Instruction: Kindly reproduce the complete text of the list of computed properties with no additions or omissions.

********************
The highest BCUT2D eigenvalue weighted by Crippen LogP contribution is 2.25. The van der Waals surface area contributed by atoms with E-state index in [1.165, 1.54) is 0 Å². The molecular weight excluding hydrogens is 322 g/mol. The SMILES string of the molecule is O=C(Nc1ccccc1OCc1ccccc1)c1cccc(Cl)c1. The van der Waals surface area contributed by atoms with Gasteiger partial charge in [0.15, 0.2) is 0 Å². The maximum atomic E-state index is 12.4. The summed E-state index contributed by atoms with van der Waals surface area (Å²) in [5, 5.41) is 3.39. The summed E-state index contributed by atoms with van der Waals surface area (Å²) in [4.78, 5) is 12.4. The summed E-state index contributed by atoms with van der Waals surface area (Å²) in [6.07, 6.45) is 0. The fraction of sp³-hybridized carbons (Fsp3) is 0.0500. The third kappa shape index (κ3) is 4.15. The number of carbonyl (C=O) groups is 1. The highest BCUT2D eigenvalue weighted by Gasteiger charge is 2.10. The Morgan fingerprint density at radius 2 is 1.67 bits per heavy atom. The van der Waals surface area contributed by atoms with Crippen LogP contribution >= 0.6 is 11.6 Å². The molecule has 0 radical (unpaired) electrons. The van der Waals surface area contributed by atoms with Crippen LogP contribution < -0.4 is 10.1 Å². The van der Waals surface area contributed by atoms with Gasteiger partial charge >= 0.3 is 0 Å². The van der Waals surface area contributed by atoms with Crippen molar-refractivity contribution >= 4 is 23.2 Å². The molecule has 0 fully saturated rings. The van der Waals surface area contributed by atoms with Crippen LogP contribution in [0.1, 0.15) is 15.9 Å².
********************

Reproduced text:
The highest BCUT2D eigenvalue weighted by Crippen LogP contribution is 2.25. The van der Waals surface area contributed by atoms with E-state index in [1.165, 1.54) is 0 Å². The molecular weight excluding hydrogens is 322 g/mol. The SMILES string of the molecule is O=C(Nc1ccccc1OCc1ccccc1)c1cccc(Cl)c1. The van der Waals surface area contributed by atoms with Gasteiger partial charge in [0.15, 0.2) is 0 Å². The maximum atomic E-state index is 12.4. The summed E-state index contributed by atoms with van der Waals surface area (Å²) in [5, 5.41) is 3.39. The summed E-state index contributed by atoms with van der Waals surface area (Å²) in [4.78, 5) is 12.4. The summed E-state index contributed by atoms with van der Waals surface area (Å²) in [6.07, 6.45) is 0. The fraction of sp³-hybridized carbons (Fsp3) is 0.0500. The third kappa shape index (κ3) is 4.15. The number of carbonyl (C=O) groups is 1. The highest BCUT2D eigenvalue weighted by Gasteiger charge is 2.10. The Morgan fingerprint density at radius 2 is 1.67 bits per heavy atom. The van der Waals surface area contributed by atoms with Crippen LogP contribution >= 0.6 is 11.6 Å². The molecule has 0 radical (unpaired) electrons. The van der Waals surface area contributed by atoms with Crippen LogP contribution < -0.4 is 10.1 Å². The van der Waals surface area contributed by atoms with Gasteiger partial charge >= 0.3 is 0 Å². The van der Waals surface area contributed by atoms with Crippen molar-refractivity contribution >= 4 is 23.2 Å². The molecule has 0 fully saturated rings. The van der Waals surface area contributed by atoms with Crippen LogP contribution in [0.1, 0.15) is 15.9 Å².